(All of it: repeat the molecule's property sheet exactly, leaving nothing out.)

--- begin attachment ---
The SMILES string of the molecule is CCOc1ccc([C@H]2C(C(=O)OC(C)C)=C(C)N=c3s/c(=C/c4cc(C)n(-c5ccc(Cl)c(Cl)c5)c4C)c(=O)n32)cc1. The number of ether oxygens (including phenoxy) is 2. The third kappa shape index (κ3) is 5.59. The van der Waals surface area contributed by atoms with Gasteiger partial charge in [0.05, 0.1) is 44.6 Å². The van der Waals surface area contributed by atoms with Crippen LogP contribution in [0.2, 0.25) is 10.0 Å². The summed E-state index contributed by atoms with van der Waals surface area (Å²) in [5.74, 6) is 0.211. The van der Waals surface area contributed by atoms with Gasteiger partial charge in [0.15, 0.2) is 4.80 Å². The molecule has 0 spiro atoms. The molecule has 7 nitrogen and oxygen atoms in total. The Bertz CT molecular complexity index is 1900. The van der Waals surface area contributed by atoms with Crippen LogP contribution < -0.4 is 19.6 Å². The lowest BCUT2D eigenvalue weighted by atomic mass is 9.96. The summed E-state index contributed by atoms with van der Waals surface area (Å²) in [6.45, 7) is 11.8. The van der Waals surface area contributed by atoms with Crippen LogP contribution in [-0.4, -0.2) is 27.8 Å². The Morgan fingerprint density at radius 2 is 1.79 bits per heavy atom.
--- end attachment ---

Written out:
The SMILES string of the molecule is CCOc1ccc([C@H]2C(C(=O)OC(C)C)=C(C)N=c3s/c(=C/c4cc(C)n(-c5ccc(Cl)c(Cl)c5)c4C)c(=O)n32)cc1. The number of ether oxygens (including phenoxy) is 2. The third kappa shape index (κ3) is 5.59. The van der Waals surface area contributed by atoms with Gasteiger partial charge in [0.05, 0.1) is 44.6 Å². The van der Waals surface area contributed by atoms with Crippen LogP contribution in [0.2, 0.25) is 10.0 Å². The summed E-state index contributed by atoms with van der Waals surface area (Å²) in [5.74, 6) is 0.211. The van der Waals surface area contributed by atoms with Gasteiger partial charge in [0.15, 0.2) is 4.80 Å². The molecule has 0 spiro atoms. The molecule has 7 nitrogen and oxygen atoms in total. The Bertz CT molecular complexity index is 1900. The van der Waals surface area contributed by atoms with Crippen LogP contribution < -0.4 is 19.6 Å². The lowest BCUT2D eigenvalue weighted by atomic mass is 9.96. The summed E-state index contributed by atoms with van der Waals surface area (Å²) in [6.45, 7) is 11.8. The van der Waals surface area contributed by atoms with Crippen LogP contribution in [-0.4, -0.2) is 27.8 Å². The Morgan fingerprint density at radius 2 is 1.79 bits per heavy atom.